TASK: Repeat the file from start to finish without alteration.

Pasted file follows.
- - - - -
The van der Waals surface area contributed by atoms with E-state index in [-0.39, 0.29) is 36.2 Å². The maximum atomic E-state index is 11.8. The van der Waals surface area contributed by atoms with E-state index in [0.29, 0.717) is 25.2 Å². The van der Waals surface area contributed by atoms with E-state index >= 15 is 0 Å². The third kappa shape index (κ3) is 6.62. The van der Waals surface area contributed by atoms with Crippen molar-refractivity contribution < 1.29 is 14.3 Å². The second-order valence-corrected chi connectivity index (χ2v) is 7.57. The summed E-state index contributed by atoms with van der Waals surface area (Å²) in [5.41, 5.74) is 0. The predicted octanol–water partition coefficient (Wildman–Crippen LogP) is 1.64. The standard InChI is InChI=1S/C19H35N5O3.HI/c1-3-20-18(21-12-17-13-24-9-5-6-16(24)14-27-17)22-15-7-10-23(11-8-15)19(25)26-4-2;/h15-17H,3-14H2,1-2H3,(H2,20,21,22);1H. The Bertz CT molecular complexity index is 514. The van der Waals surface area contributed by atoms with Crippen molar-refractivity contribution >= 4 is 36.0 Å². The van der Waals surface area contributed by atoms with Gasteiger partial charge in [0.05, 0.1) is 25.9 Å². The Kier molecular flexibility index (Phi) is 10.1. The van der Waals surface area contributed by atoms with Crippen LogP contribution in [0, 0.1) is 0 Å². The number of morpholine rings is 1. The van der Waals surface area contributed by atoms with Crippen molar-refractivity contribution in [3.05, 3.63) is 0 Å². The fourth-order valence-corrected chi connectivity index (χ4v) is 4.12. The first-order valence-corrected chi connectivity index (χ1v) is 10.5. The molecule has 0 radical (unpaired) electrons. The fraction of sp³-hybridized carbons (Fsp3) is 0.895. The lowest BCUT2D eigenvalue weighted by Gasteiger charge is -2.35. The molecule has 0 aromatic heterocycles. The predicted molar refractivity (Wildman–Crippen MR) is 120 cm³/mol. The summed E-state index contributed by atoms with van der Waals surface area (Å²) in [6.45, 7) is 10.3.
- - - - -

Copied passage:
The van der Waals surface area contributed by atoms with E-state index in [-0.39, 0.29) is 36.2 Å². The maximum atomic E-state index is 11.8. The van der Waals surface area contributed by atoms with E-state index in [0.29, 0.717) is 25.2 Å². The van der Waals surface area contributed by atoms with E-state index >= 15 is 0 Å². The third kappa shape index (κ3) is 6.62. The van der Waals surface area contributed by atoms with Crippen molar-refractivity contribution < 1.29 is 14.3 Å². The second-order valence-corrected chi connectivity index (χ2v) is 7.57. The summed E-state index contributed by atoms with van der Waals surface area (Å²) in [5.41, 5.74) is 0. The predicted octanol–water partition coefficient (Wildman–Crippen LogP) is 1.64. The standard InChI is InChI=1S/C19H35N5O3.HI/c1-3-20-18(21-12-17-13-24-9-5-6-16(24)14-27-17)22-15-7-10-23(11-8-15)19(25)26-4-2;/h15-17H,3-14H2,1-2H3,(H2,20,21,22);1H. The Bertz CT molecular complexity index is 514. The van der Waals surface area contributed by atoms with Crippen molar-refractivity contribution >= 4 is 36.0 Å². The van der Waals surface area contributed by atoms with Gasteiger partial charge in [0.05, 0.1) is 25.9 Å². The Kier molecular flexibility index (Phi) is 10.1. The van der Waals surface area contributed by atoms with Crippen LogP contribution in [0, 0.1) is 0 Å². The number of morpholine rings is 1. The van der Waals surface area contributed by atoms with Crippen molar-refractivity contribution in [3.05, 3.63) is 0 Å². The fourth-order valence-corrected chi connectivity index (χ4v) is 4.12. The first-order valence-corrected chi connectivity index (χ1v) is 10.5. The molecule has 0 radical (unpaired) electrons. The fraction of sp³-hybridized carbons (Fsp3) is 0.895. The lowest BCUT2D eigenvalue weighted by Gasteiger charge is -2.35. The molecule has 0 aromatic heterocycles. The predicted molar refractivity (Wildman–Crippen MR) is 120 cm³/mol. The summed E-state index contributed by atoms with van der Waals surface area (Å²) in [6.45, 7) is 10.3.